There are many different types of internships and the legal rules that govern them are not entirely clear. But as a number of recent court cases show, employers are at risk of breaking the law if they use interns to do the work of paid employees.
It is common today for students or job-seekers to undertake work experience with an organisation. This may involve a short trial to review an applicant’s suitability for paid employment. Or it may be a longer engagement, often now called an internship.
Once confined to medical graduates gaining supervised experience before being licenced to practise, the term now captures a wide range of placements with businesses, non-profit organisations and government agencies. Internships typically offer a taste of what is involved in a job or industry, plus the chance to make contacts or fill out a resumé.
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In the US, interns are now estimated to represent 1.3% of the labour force, with around half of all college students completing an internship during their studies. No firm data is yet available on their prevalence in Australia. But a 2013 research report commissioned by the Fair Work Ombudsman found significant evidence of their use – and also cause for concern. A number of businesses seem to be using their interns to do work other employees are paid to do.
It is hard to take exception with the short and mostly observational programs typically undertaken by high school students, or properly supervised placements embedded in education or training courses. But it is a different matter when job-seekers are expected to work for weeks or months without wages to get a chance at a paid job.
Unpaid internships can have a damaging impact on social mobility, by excluding those who cannot afford to undertake them. But they also threaten the integrity of our labour standards – and in particular the principle of a fair day’s pay for a fair day’s work. The International Labour Organisation has warned of internships becoming a “disguised form of employment,” without necessarily the benefits they promise, such as real on the job training.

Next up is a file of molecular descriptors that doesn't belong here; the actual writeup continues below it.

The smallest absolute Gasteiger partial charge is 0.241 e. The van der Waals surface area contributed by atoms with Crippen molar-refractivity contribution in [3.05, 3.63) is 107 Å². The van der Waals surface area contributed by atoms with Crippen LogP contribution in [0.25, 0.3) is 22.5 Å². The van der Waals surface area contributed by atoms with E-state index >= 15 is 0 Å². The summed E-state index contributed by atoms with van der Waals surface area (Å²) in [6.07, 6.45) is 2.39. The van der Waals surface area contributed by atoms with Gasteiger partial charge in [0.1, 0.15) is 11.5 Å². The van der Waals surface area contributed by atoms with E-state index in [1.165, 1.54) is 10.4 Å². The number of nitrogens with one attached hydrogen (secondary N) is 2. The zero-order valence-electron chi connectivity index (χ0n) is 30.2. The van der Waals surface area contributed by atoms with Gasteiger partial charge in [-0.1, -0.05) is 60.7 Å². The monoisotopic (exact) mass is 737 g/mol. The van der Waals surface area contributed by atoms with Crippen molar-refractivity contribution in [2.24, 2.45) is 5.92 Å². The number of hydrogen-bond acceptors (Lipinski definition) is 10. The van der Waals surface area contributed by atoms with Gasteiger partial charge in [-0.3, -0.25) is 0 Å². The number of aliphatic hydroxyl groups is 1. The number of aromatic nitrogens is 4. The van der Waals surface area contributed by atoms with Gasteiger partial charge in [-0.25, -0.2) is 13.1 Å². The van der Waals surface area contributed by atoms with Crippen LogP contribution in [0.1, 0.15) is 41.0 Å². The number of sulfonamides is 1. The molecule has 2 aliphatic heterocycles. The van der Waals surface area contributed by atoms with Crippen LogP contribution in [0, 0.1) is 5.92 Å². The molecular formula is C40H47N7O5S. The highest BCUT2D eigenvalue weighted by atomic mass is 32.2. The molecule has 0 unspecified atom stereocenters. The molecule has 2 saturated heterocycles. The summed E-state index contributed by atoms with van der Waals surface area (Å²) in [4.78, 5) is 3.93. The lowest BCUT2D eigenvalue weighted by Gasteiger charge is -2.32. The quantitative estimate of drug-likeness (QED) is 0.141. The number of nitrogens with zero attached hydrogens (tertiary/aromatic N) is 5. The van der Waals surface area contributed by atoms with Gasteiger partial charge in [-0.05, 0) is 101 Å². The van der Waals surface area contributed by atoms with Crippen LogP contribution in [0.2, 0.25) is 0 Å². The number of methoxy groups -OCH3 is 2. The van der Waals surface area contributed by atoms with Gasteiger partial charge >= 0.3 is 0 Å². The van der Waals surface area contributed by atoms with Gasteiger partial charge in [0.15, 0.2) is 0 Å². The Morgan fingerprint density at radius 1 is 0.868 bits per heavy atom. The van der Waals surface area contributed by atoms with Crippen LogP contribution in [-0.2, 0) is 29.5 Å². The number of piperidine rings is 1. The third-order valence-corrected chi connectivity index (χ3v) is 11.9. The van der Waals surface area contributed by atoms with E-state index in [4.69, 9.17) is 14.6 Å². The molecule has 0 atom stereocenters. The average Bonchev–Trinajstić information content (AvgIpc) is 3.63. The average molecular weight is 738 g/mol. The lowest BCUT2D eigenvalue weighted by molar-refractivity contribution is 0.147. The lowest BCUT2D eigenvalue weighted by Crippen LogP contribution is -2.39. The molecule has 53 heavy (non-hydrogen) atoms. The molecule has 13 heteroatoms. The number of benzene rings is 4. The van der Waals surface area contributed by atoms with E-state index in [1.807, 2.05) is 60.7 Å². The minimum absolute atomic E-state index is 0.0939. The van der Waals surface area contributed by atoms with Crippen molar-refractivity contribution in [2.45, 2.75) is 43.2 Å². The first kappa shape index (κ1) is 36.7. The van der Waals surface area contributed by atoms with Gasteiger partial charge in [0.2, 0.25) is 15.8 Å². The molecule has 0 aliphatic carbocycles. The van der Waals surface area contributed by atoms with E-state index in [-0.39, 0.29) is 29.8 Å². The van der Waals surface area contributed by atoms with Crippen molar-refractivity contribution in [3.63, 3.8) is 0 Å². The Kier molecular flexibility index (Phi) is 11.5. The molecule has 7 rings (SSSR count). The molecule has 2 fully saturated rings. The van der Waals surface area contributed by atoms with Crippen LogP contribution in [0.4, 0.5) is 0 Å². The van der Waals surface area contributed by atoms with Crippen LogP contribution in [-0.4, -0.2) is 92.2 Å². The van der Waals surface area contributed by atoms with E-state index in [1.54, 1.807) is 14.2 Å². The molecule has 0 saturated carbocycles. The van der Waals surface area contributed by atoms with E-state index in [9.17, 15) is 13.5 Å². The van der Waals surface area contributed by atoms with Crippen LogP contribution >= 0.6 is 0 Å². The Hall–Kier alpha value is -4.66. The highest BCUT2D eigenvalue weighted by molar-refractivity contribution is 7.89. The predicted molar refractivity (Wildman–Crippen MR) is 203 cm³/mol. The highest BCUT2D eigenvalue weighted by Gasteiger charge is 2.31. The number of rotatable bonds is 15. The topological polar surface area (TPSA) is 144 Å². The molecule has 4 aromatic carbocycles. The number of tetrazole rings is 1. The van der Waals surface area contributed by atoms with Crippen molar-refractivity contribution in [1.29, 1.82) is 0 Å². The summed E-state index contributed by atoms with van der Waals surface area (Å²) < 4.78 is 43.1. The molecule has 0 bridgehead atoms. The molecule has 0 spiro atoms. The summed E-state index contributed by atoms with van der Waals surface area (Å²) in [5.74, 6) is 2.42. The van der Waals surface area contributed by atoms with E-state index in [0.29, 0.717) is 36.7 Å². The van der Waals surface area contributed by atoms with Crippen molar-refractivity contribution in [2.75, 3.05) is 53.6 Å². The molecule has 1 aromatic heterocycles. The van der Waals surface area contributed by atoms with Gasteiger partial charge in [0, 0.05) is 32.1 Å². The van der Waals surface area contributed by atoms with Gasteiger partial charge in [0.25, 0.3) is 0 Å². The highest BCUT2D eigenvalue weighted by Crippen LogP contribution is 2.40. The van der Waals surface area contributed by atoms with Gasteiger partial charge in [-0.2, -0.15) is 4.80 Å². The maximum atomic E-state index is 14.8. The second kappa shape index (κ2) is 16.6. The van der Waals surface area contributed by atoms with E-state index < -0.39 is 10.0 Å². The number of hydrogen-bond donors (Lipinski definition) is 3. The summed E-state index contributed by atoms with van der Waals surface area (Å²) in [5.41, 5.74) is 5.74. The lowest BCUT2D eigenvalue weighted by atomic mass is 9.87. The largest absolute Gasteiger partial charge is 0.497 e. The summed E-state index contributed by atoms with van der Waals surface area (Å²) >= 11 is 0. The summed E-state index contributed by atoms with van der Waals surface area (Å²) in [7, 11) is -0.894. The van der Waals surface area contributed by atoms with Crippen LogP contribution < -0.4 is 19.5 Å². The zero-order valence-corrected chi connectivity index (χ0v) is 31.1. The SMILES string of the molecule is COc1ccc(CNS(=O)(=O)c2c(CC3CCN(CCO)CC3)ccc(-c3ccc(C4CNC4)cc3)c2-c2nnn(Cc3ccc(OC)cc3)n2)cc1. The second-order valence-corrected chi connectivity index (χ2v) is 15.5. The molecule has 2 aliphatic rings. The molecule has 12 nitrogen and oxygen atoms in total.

There are detailed rules in Australia for the employment of workers, set by a combination of legislation and awards made by bodies such as the Fair Work Commission. These set minimum rates for different types of work, as well as regulating hours of work, leave entitlements and termination of employment.
Is it an internship or employment?
So when is it lawful to engage someone to undertake work experience, without complying with these rules? Generally speaking, the answer depends on whether the arrangement can be characterised as employment.
This term is not formally defined. But it has been interpreted to require some form of contract, or legally enforceable agreement, to work under the direction and control of an employer. This need not be in writing. But there must be an arrangement that a reasonable person would regard as involving mutually binding commitments – whether to work for wages, or something else.
Australia’s main labour statute, the Fair Work Act 2009, states a person is not an employee while on a vocational placement. This means an unpaid placement required by an authorised education or training course.
Hence the Act does not apply to unpaid work experience undertaken for a university or TAFE course, or a program of training legally required to enter a profession. The exclusion may also cover unpaid work undertaken under a government assistance program, although the status of the Liberal/National Coalition’s proposed PaTH (Prepare-Trial-Hire) Program is less clear.
Where an internship is not formally connected to education or training, its legal status may be uncertain. But the Fair Work Ombudsman views an intern as an employee if they are expected to perform tasks that an organisation needs to be done, and they are not altruistically offering their services as a true “volunteer” would. If so, they must be paid the relevant minimum wage.
In accordance with that view, the Ombudsman has taken a number of businesses to court, with further actions pending. Last year, a broadcaster was fined for underpaying two university students who worked as radio producers.
The breaches were acknowledged not to be deliberate and were quickly rectified after the Ombudsman intervened. But the judge described the arrangements as “exploitative” and emphasised that “profiting from volunteers is not acceptable conduct”.
Similar views have been expressed in two recent cases, one involving three internships at a marketing firm, and the other a job-seeker who answered an advertisement for an event planner internship and had to do 180 hours of unpaid work before being given paid employment. In this second case the company and its director, who had previously been warned for purporting to engage employees as volunteers, were fined over $280,000.
In these cases, the interns’ status as employees was conceded. In future cases that issue may be contested and possibly different conclusions reached. But any organisation that relies on interns to do productive work, without a connection to an authorised education or training course, should be aware it is at serious risk of breaching Australia’s workplace laws.
Andrew Stewart is a John Bray Professor of Law at the University of Adelaide.